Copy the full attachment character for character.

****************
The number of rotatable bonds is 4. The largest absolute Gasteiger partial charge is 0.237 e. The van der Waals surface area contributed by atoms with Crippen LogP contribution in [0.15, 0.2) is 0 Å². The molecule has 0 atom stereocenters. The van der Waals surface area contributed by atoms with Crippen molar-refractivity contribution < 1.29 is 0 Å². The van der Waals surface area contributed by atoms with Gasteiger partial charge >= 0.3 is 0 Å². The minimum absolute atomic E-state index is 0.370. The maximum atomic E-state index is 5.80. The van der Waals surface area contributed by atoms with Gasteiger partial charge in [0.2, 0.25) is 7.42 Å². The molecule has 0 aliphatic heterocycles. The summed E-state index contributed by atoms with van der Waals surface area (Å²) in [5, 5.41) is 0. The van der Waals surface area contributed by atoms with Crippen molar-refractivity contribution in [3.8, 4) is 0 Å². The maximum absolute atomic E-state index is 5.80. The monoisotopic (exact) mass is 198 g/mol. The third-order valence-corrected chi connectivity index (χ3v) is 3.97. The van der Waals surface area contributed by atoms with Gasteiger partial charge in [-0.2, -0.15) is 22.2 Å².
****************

The number of rotatable bonds is 4. The largest absolute Gasteiger partial charge is 0.237 e. The van der Waals surface area contributed by atoms with Crippen LogP contribution in [0.15, 0.2) is 0 Å². The molecule has 0 atom stereocenters. The van der Waals surface area contributed by atoms with Crippen molar-refractivity contribution < 1.29 is 0 Å². The van der Waals surface area contributed by atoms with Gasteiger partial charge >= 0.3 is 0 Å². The minimum absolute atomic E-state index is 0.370. The maximum atomic E-state index is 5.80. The van der Waals surface area contributed by atoms with Gasteiger partial charge in [0.2, 0.25) is 7.42 Å². The molecule has 0 aliphatic heterocycles. The summed E-state index contributed by atoms with van der Waals surface area (Å²) in [5, 5.41) is 0. The van der Waals surface area contributed by atoms with Crippen molar-refractivity contribution in [3.8, 4) is 0 Å². The maximum absolute atomic E-state index is 5.80. The monoisotopic (exact) mass is 198 g/mol. The third-order valence-corrected chi connectivity index (χ3v) is 3.97. The van der Waals surface area contributed by atoms with Gasteiger partial charge in [-0.2, -0.15) is 22.2 Å².